TL;DR: It does work for an existing user on a different client system, however the different client I used was also a different platform (iOS NextCloud app), so it’s always possible that it works on iOS and not on Ubuntu, or that the app password works in a NextCloud app, but not with WebDAV.
Here’s how I tested:
- Set up a NextCloud account (running NextCloud snap version 20 on Ubuntu Core on a Raspberry Pi).
- Created my user account, not using TOTP.
- In GNOME Settings, added my NextCloud account.
- In “Files” app, mounted my NextCloud instance. Mounted as expected.
- Logged into NextCloud in my browser, installed and turned on TOTP. Confirmed I can log out and back in using one-time password in Firefox (tested on Ubuntu laptop and a few other devices).
- In GNOME Settings, removed my NextCloud account (clicked the big red “Remove” button).
- In NextCloud > Settings > Security, created an app password.
- In GNOME Settings, clicked NextCloud, entered my URL, username, and the app password and clicked “Connect”. Ubuntu accepted the credentials. (Note: I don’t know what happens if I deliberately enter bad credentials).
- Navigated to File app, right-click my URL in the sidebar, select “mount”.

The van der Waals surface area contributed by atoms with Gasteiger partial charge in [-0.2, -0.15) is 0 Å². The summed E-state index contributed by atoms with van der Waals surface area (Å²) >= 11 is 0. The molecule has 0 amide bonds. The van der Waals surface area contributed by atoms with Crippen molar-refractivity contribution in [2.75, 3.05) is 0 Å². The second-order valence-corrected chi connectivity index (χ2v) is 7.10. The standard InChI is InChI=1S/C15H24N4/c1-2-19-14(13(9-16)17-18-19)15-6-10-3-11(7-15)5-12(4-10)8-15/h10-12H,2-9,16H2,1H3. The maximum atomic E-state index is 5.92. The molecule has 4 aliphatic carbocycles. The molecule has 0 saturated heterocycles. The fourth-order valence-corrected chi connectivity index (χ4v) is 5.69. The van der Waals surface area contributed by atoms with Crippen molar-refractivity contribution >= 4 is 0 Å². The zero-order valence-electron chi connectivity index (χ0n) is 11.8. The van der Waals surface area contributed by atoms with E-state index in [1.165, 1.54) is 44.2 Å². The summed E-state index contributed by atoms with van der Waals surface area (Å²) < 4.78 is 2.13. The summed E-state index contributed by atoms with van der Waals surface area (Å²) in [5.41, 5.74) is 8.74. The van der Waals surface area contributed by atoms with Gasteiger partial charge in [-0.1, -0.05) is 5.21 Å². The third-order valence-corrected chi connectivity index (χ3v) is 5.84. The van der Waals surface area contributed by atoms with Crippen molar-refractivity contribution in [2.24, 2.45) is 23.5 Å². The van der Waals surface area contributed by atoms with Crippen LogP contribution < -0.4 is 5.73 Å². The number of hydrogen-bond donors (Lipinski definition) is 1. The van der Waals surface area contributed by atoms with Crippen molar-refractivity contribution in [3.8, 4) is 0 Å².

- My NextCloud files appear in the Files app
Then, I tested another client:
- Downloaded the NextCloud app from the App Store onto my iPad Pro
- In NextCloud (in a browser), created an app password for the iPad
- Ran the NextCloud app on the iPad, selecting the option to use an app token
- Entered my username and app password
Login succeeded as expected.
- In NextCloud > Settings > Security > Devices & sessions, I revoked the previous sessions from my Ubuntu device - I suspected that maybe either Ubuntu had a session token or NextCloud was expecting a session token from the device; that is, one side or the other wasn’t expecting the app password. This didn’t resolve the issue.
- I’m unable to mount a WebDAV drive in GNOME. I haven’t tried accessing contacts or calendars.
- I’m able to mount the WebDAV URL if I use davfs from the command line. This would seem to support the theory that GNOME is caching the old password:
# This works
sudo apt install davfs2 # Select Yes when prompted to let users mount drives
echo "https://NEXTCLOUD_DOMAIN/remote.php/dav/files/NEXTCLOUD_USERNAME/ $HOME/nc davfs user 0 0" | sudo tee -a /etc/fstab
usermod -a -G davfs2 $LOGNAME
mount $HOME/nc # Will prompt for nextcloud username and password
#Store secrets so you're not prompted
echo "$HOME/nc NEXTCLOUD_USERNAME NEXTCLOUD_APP_PASSWORD" >> ~/.davfs2/secrets
chmod 600 ~/.davfs2/secrets